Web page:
Epson Exhibits Environmentally-Designed Products
Every year in December, Tokyo Big Sight plays host to a show called "Eco-Products exhibition." This exhibition has attracted a steadily growing number of visitors, a reflection of heightened interest in environmental issues and environmentally considerate products. Eco-Products 2010 exhibition, which ended on December 11, was no exception, as it drew 183,140 visitors, surpassing attendance for the previous year.
Epson has had a booth at every Eco-Products exhibition since its inception, to highlight Epson's environmental initiatives. The Epson booth was more detailed than ever in 2010, presenting solid evidence of how Epson designs products with the environment in mind.
Epson used the opportunity to illustrate its commitment to the environment through live demonstrations, interactive workshops, and presentations that showcased its eco-considerate products and services.
An Epson booth ultra-short-throw interactive projector was used to project on a wall information about the environmental performance of an Epson home inkjet printer sold in Japan and a cartridge-less inkjet printer being rolled out across Japan, China, and some other regions. Since visitors were able to use an electronic pen that comes with the projector to directly manipulate and write on the projected images, there was no need to post information about the products on a series of panels. Epson highlighted how this panel-free display method itself mitigates environmental impacts.
Epson engineers its printers and other products with the entire product life cycle in mind, from the development and manufacturing stages through to use and recycling by the customer. (See Environmental product development lifecycle) A workshop held at the Epson booth gave visitors the opportunity to experience the Epson product life cycle philosophy hands-on by disassembling end-of-life printers* and sorting them into their component materials for recycling.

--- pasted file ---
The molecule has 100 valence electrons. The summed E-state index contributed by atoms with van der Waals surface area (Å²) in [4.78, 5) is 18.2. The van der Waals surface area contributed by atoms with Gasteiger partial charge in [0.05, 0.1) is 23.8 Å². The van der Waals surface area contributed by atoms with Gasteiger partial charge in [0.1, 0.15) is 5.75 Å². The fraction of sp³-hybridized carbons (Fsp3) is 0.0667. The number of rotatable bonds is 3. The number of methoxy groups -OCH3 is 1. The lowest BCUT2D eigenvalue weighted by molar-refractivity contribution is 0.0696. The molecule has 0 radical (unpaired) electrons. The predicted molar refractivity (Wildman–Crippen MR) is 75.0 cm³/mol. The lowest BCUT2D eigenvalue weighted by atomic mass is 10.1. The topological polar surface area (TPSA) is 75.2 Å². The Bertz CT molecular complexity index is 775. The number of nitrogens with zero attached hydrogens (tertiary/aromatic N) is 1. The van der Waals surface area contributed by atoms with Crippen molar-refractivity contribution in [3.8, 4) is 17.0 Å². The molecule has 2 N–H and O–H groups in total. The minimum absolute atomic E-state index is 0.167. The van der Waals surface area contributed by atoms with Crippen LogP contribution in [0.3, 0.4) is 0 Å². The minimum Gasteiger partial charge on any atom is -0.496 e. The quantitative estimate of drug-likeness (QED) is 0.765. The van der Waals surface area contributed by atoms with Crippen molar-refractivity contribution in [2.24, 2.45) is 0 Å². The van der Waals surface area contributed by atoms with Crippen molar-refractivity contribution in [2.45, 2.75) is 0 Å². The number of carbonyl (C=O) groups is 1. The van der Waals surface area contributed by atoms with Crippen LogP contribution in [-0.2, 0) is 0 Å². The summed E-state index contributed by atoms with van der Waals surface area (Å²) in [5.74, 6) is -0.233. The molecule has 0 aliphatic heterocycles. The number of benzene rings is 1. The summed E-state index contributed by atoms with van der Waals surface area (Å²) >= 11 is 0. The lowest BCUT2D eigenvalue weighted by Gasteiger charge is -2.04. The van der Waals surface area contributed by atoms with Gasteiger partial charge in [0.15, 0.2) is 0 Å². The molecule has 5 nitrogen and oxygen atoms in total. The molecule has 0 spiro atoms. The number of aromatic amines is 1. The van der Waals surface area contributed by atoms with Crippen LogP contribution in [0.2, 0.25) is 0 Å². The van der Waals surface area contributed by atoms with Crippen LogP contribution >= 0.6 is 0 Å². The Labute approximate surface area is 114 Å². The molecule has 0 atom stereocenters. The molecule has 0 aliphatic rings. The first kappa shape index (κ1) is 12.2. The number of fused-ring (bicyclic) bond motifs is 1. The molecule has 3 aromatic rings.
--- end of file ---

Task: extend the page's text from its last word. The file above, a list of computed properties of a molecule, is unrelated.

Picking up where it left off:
*In the interests of safety, Epson prepared simplified printers specifically for disassembly at the exhibition.
Another demonstration showed an interactive electronic whiteboard system based on an ultra-thin projector paired with an electronic whiteboard unit (sold only in Japan). This advanced standalone unit turns an existing Epson projector connected to a PC into an interactive projector. The system saves resources normally used in meetings, because notes and other changes scribbled on projected images can be saved as data, eliminating the need to distribute hardcopies of materials
There were also displays that offered presentations on ink cartridge recycling and other Epson environmental initiatives, demonstrations of new business inkjet, large-format inkjet, laser printer, and compact desktop PC products (sold only in Japan), and an explanation of a industrial digital label printer based on Epson's core Micro Piezo inkjet technology.
In addition to the product exhibition, Epson carried out a survey to learn about the kind of environmental activities in which exhibition visitors participate, and also their requirements for Epson products. From 800 answers, Epson learnt that numerous visitors regularly try to save energy and recycle resources, and that they want products that are more compact from the points of view of both of conservation and usability. Epson is presently analyzing these results, and is considering ways in which it can implement them into its product designs going forward.
To learn more about environmental responsibility at Epson, visit: